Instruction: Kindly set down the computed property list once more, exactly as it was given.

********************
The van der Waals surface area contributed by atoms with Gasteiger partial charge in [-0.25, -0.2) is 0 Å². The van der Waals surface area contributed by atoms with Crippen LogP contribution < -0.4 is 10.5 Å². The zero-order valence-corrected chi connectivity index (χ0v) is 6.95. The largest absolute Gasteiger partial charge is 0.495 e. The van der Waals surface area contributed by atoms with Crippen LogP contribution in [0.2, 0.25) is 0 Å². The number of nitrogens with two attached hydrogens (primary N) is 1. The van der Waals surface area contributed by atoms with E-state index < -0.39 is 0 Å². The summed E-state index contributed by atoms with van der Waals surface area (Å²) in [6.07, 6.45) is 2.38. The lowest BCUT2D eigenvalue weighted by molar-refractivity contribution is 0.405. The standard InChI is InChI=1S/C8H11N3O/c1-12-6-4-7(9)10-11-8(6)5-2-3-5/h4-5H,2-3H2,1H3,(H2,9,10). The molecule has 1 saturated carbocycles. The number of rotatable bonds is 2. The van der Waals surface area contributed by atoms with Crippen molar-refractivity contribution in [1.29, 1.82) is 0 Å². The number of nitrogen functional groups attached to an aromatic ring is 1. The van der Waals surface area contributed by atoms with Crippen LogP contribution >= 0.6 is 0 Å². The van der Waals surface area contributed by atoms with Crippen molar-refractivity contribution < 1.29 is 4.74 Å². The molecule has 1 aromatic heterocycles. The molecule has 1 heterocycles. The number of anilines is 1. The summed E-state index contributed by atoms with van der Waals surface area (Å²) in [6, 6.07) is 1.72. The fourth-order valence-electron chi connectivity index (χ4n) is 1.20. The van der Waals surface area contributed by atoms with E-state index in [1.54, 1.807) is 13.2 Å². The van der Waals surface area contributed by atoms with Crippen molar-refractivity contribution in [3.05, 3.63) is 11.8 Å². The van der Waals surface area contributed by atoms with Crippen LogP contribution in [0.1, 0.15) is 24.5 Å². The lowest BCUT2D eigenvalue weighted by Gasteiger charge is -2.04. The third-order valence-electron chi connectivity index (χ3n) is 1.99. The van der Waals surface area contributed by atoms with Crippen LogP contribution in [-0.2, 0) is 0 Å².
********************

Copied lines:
The van der Waals surface area contributed by atoms with Gasteiger partial charge in [-0.25, -0.2) is 0 Å². The van der Waals surface area contributed by atoms with Crippen LogP contribution < -0.4 is 10.5 Å². The zero-order valence-corrected chi connectivity index (χ0v) is 6.95. The largest absolute Gasteiger partial charge is 0.495 e. The van der Waals surface area contributed by atoms with Crippen LogP contribution in [0.2, 0.25) is 0 Å². The number of nitrogens with two attached hydrogens (primary N) is 1. The van der Waals surface area contributed by atoms with E-state index < -0.39 is 0 Å². The summed E-state index contributed by atoms with van der Waals surface area (Å²) in [6.07, 6.45) is 2.38. The lowest BCUT2D eigenvalue weighted by molar-refractivity contribution is 0.405. The standard InChI is InChI=1S/C8H11N3O/c1-12-6-4-7(9)10-11-8(6)5-2-3-5/h4-5H,2-3H2,1H3,(H2,9,10). The molecule has 1 saturated carbocycles. The number of rotatable bonds is 2. The van der Waals surface area contributed by atoms with Crippen molar-refractivity contribution in [1.29, 1.82) is 0 Å². The number of nitrogen functional groups attached to an aromatic ring is 1. The van der Waals surface area contributed by atoms with Crippen LogP contribution >= 0.6 is 0 Å². The van der Waals surface area contributed by atoms with Crippen molar-refractivity contribution < 1.29 is 4.74 Å². The molecule has 1 aromatic heterocycles. The molecule has 1 heterocycles. The number of anilines is 1. The summed E-state index contributed by atoms with van der Waals surface area (Å²) in [6, 6.07) is 1.72. The fourth-order valence-electron chi connectivity index (χ4n) is 1.20. The van der Waals surface area contributed by atoms with E-state index in [1.54, 1.807) is 13.2 Å². The van der Waals surface area contributed by atoms with Crippen molar-refractivity contribution in [3.05, 3.63) is 11.8 Å². The van der Waals surface area contributed by atoms with Crippen LogP contribution in [0.1, 0.15) is 24.5 Å². The lowest BCUT2D eigenvalue weighted by Gasteiger charge is -2.04. The third-order valence-electron chi connectivity index (χ3n) is 1.99. The van der Waals surface area contributed by atoms with Crippen LogP contribution in [-0.2, 0) is 0 Å².